The Arlee Warriors basketball team’s quest for a championship began about a decade after they expanded from a one room, one teacher, 12-student school house in 1927 to building a gym that would become the “shining pearl” of the school in 1937 after the Log Cabin Bar, where the local theater and gym used to sit, burned to the ground in the 1930s.
To the current Warriors, this is all ancient history, but winning the championship was more than just about achieving their own dreams and success. It was about bringing the state title home for the community, according to Greg Whitesell.
“It was one of those moments that was breathtaking and you will never forget,” Whitesell said. “You just can’t pinpoint the feeling or describe it. It was just so quick. I remember running down the court and hugging my best friend Lane Schall, who helped me out for basketball so much. I just remember jumping into his arms.”
With Arlee making negative headlines in the press recently with prominent deaths and homicides, the Warriors capturing the state title with the 71-67 victory over Manhattan Christian was a sign of relief, according to Whitesell.
“It was probably one of the biggest things that have happened in the community, especially with it being such a rough month and people passing away,” Whitesell said. “We weren’t just doing it for ourselves. We felt we had to make it for the whole community. The parade really touched our community.”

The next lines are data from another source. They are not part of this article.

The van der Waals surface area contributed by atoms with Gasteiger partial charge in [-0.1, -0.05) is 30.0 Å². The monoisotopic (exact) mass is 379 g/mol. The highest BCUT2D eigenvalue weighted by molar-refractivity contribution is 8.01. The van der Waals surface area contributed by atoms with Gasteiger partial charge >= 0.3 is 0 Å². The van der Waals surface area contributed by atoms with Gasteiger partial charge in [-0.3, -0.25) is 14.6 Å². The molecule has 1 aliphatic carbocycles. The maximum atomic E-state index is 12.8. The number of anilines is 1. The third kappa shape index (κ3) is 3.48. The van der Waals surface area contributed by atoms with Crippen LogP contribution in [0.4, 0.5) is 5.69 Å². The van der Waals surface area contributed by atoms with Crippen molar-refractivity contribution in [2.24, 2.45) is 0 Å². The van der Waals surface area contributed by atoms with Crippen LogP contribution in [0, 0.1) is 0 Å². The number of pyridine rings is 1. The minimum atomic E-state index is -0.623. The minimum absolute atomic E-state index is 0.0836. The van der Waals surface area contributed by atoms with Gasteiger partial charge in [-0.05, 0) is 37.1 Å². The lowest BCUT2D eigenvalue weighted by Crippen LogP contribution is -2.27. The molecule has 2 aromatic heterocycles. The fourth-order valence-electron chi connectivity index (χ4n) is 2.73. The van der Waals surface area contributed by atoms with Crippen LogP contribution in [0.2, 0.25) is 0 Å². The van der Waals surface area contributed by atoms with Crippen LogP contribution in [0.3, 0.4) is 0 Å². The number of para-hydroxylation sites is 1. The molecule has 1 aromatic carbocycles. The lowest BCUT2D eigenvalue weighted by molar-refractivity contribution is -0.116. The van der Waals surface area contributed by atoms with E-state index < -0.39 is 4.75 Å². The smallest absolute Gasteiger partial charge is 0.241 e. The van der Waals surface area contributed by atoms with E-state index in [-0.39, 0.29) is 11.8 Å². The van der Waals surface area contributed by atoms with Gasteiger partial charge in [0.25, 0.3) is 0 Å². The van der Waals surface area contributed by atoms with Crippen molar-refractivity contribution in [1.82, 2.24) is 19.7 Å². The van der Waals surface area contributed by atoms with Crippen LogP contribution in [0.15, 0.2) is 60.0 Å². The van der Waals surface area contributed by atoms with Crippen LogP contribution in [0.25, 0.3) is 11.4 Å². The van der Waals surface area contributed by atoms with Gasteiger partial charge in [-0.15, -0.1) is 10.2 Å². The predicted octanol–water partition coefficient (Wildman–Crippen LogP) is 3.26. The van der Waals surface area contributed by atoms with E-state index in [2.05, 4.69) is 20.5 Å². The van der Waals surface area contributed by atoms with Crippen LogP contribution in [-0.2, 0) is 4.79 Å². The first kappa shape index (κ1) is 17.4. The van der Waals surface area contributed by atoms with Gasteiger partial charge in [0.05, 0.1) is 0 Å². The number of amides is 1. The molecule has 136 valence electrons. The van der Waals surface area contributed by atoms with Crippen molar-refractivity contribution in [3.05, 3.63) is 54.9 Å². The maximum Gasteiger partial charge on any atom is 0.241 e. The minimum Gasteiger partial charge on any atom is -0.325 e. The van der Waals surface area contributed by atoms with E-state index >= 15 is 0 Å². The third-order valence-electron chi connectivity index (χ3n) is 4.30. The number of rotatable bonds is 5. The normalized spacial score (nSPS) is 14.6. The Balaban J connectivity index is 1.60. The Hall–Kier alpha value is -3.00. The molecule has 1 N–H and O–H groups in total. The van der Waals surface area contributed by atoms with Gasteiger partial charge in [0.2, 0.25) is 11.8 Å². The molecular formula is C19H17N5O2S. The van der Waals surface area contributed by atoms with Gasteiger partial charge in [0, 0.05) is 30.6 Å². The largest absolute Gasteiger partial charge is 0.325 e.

Warriors’ coach Zanen Pitts said the victory is a positive for the community, and he and his team were determined to bring positivity to the city of Arlee.
“A lot of this goes back to what your uncle created for you when you were four, five, and six, what your dad created for you, and then you created for yourself,” Pitts said. “You were put in a powerful spot and you created this. Now it goes back a lot to when your parents signed you up for Little Dribblers, and hopefully getting kids into the gym and away from anything like drugs, alcohol, and video games. Sports is a positive. A basketball in your hand is a positive and something that is going to better your life.”
Pitts credits the determination of his starting five.
“We weren’t going to lose, not a chance, because those five weren’t going to let it happen,” Pitts declared. “Whatever we had to do, we weren’t going to let it happen. We were going to win.”
For Whitesell, one of five starters and one that Pitts describes as a quiet player that does his job, it has finally sunk in that his team has captured the title.
“It hit me last night,” Whitesell said. “I think our seniors, who I will never be able to play with again, took me in as family. It’s rough losing them. We will have to rebuild for next year and try to repeat. All of the Arlee fans and everyone came to support us. I love everyone and everyone out there. We couldn’t have done it without them.”